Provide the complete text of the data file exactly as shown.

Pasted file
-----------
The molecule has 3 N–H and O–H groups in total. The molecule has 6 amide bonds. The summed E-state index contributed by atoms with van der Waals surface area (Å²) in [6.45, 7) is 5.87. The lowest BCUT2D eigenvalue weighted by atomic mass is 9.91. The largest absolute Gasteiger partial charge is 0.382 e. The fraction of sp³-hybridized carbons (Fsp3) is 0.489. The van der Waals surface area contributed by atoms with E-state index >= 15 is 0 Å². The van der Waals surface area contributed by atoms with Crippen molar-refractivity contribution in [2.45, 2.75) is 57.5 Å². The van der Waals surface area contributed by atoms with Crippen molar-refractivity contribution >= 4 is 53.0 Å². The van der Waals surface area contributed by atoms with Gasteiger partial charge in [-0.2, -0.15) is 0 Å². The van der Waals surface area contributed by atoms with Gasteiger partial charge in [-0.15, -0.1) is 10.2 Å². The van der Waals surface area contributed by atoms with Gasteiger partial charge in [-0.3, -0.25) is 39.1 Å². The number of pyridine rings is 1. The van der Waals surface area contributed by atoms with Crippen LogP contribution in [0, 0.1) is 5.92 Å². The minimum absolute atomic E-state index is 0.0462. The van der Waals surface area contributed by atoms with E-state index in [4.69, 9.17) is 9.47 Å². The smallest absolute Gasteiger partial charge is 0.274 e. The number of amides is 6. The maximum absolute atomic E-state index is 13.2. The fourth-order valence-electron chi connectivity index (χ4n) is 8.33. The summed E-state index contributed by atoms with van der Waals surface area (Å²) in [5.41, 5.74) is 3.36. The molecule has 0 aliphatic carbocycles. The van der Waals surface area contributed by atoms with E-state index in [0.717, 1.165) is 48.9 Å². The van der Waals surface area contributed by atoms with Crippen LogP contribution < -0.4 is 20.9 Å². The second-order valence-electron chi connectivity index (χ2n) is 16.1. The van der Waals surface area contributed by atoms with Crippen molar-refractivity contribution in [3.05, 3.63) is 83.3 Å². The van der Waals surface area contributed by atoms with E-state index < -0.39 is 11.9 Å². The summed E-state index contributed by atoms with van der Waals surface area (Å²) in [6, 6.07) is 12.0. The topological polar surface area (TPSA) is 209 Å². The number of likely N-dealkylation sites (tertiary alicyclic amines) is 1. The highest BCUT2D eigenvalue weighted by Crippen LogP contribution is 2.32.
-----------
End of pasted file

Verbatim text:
The molecule has 3 N–H and O–H groups in total. The molecule has 6 amide bonds. The summed E-state index contributed by atoms with van der Waals surface area (Å²) in [6.45, 7) is 5.87. The lowest BCUT2D eigenvalue weighted by atomic mass is 9.91. The largest absolute Gasteiger partial charge is 0.382 e. The fraction of sp³-hybridized carbons (Fsp3) is 0.489. The van der Waals surface area contributed by atoms with E-state index >= 15 is 0 Å². The van der Waals surface area contributed by atoms with Crippen molar-refractivity contribution in [2.45, 2.75) is 57.5 Å². The van der Waals surface area contributed by atoms with Crippen molar-refractivity contribution >= 4 is 53.0 Å². The van der Waals surface area contributed by atoms with Gasteiger partial charge in [-0.2, -0.15) is 0 Å². The van der Waals surface area contributed by atoms with Gasteiger partial charge in [-0.15, -0.1) is 10.2 Å². The van der Waals surface area contributed by atoms with Gasteiger partial charge in [-0.3, -0.25) is 39.1 Å². The number of pyridine rings is 1. The van der Waals surface area contributed by atoms with Crippen LogP contribution in [0, 0.1) is 5.92 Å². The minimum absolute atomic E-state index is 0.0462. The van der Waals surface area contributed by atoms with E-state index in [4.69, 9.17) is 9.47 Å². The smallest absolute Gasteiger partial charge is 0.274 e. The number of amides is 6. The maximum absolute atomic E-state index is 13.2. The fourth-order valence-electron chi connectivity index (χ4n) is 8.33. The summed E-state index contributed by atoms with van der Waals surface area (Å²) in [5.41, 5.74) is 3.36. The molecule has 0 aliphatic carbocycles. The van der Waals surface area contributed by atoms with E-state index in [0.717, 1.165) is 48.9 Å². The van der Waals surface area contributed by atoms with Crippen LogP contribution < -0.4 is 20.9 Å². The second-order valence-electron chi connectivity index (χ2n) is 16.1. The van der Waals surface area contributed by atoms with Crippen molar-refractivity contribution in [3.05, 3.63) is 83.3 Å². The van der Waals surface area contributed by atoms with E-state index < -0.39 is 11.9 Å². The summed E-state index contributed by atoms with van der Waals surface area (Å²) in [6, 6.07) is 12.0. The topological polar surface area (TPSA) is 209 Å². The number of likely N-dealkylation sites (tertiary alicyclic amines) is 1. The highest BCUT2D eigenvalue weighted by Crippen LogP contribution is 2.32.